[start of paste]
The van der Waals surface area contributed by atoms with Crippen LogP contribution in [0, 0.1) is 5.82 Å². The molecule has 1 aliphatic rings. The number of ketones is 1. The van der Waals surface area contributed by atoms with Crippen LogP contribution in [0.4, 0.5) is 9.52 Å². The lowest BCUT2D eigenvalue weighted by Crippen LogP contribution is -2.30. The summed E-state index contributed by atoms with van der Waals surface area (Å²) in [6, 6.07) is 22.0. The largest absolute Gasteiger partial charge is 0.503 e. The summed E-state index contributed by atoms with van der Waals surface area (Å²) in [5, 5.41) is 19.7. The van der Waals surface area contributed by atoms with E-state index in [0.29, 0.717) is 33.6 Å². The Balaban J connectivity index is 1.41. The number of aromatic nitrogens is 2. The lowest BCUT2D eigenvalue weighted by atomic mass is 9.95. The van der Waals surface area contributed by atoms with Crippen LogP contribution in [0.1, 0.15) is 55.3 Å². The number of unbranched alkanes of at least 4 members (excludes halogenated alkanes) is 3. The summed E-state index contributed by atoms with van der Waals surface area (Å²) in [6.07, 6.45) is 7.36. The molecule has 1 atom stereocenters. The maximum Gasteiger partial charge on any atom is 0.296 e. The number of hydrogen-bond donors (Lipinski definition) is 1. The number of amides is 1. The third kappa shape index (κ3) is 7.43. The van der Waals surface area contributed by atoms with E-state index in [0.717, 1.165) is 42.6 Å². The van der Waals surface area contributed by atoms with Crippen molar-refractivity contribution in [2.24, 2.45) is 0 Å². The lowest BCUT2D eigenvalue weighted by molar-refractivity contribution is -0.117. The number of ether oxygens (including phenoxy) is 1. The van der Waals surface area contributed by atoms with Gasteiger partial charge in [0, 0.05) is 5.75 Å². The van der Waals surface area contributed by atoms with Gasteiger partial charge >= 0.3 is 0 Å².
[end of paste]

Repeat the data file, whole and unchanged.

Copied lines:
The van der Waals surface area contributed by atoms with Crippen LogP contribution in [0, 0.1) is 5.82 Å². The molecule has 1 aliphatic rings. The number of ketones is 1. The van der Waals surface area contributed by atoms with Crippen LogP contribution in [0.4, 0.5) is 9.52 Å². The lowest BCUT2D eigenvalue weighted by Crippen LogP contribution is -2.30. The summed E-state index contributed by atoms with van der Waals surface area (Å²) in [6, 6.07) is 22.0. The largest absolute Gasteiger partial charge is 0.503 e. The summed E-state index contributed by atoms with van der Waals surface area (Å²) in [5, 5.41) is 19.7. The van der Waals surface area contributed by atoms with E-state index in [0.29, 0.717) is 33.6 Å². The Balaban J connectivity index is 1.41. The number of aromatic nitrogens is 2. The lowest BCUT2D eigenvalue weighted by atomic mass is 9.95. The van der Waals surface area contributed by atoms with Crippen LogP contribution in [0.1, 0.15) is 55.3 Å². The number of unbranched alkanes of at least 4 members (excludes halogenated alkanes) is 3. The summed E-state index contributed by atoms with van der Waals surface area (Å²) in [6.07, 6.45) is 7.36. The molecule has 1 atom stereocenters. The maximum Gasteiger partial charge on any atom is 0.296 e. The number of hydrogen-bond donors (Lipinski definition) is 1. The number of amides is 1. The third kappa shape index (κ3) is 7.43. The van der Waals surface area contributed by atoms with E-state index in [0.717, 1.165) is 42.6 Å². The van der Waals surface area contributed by atoms with Crippen molar-refractivity contribution in [2.24, 2.45) is 0 Å². The lowest BCUT2D eigenvalue weighted by molar-refractivity contribution is -0.117. The number of ether oxygens (including phenoxy) is 1. The van der Waals surface area contributed by atoms with Gasteiger partial charge in [0, 0.05) is 5.75 Å². The van der Waals surface area contributed by atoms with Gasteiger partial charge >= 0.3 is 0 Å².